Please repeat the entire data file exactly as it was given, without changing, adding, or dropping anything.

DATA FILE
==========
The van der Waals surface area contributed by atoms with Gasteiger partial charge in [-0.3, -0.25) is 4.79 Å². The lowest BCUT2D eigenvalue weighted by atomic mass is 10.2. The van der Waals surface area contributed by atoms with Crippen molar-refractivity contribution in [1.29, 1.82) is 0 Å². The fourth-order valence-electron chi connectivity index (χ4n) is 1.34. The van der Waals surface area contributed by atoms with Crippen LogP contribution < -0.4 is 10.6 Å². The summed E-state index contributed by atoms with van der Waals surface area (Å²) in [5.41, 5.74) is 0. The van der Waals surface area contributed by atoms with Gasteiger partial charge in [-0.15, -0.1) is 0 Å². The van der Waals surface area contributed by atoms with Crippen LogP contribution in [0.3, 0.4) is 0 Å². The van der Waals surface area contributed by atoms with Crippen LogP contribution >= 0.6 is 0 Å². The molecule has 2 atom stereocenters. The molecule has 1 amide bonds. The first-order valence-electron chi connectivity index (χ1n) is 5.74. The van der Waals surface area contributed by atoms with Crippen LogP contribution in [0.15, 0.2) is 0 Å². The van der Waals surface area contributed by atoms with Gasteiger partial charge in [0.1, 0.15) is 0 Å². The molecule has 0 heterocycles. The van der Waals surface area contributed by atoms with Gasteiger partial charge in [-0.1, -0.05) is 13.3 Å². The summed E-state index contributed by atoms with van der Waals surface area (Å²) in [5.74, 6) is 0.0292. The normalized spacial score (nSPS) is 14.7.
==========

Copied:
The van der Waals surface area contributed by atoms with Gasteiger partial charge in [-0.3, -0.25) is 4.79 Å². The lowest BCUT2D eigenvalue weighted by atomic mass is 10.2. The van der Waals surface area contributed by atoms with Crippen molar-refractivity contribution in [1.29, 1.82) is 0 Å². The fourth-order valence-electron chi connectivity index (χ4n) is 1.34. The van der Waals surface area contributed by atoms with Crippen LogP contribution < -0.4 is 10.6 Å². The summed E-state index contributed by atoms with van der Waals surface area (Å²) in [5.41, 5.74) is 0. The van der Waals surface area contributed by atoms with Gasteiger partial charge in [-0.15, -0.1) is 0 Å². The van der Waals surface area contributed by atoms with Crippen LogP contribution in [0.3, 0.4) is 0 Å². The van der Waals surface area contributed by atoms with Crippen LogP contribution >= 0.6 is 0 Å². The molecule has 2 atom stereocenters. The molecule has 1 amide bonds. The first-order valence-electron chi connectivity index (χ1n) is 5.74. The van der Waals surface area contributed by atoms with Crippen LogP contribution in [0.15, 0.2) is 0 Å². The van der Waals surface area contributed by atoms with Gasteiger partial charge in [0.1, 0.15) is 0 Å². The molecule has 0 heterocycles. The van der Waals surface area contributed by atoms with Gasteiger partial charge in [-0.1, -0.05) is 13.3 Å². The summed E-state index contributed by atoms with van der Waals surface area (Å²) in [5.74, 6) is 0.0292. The normalized spacial score (nSPS) is 14.7.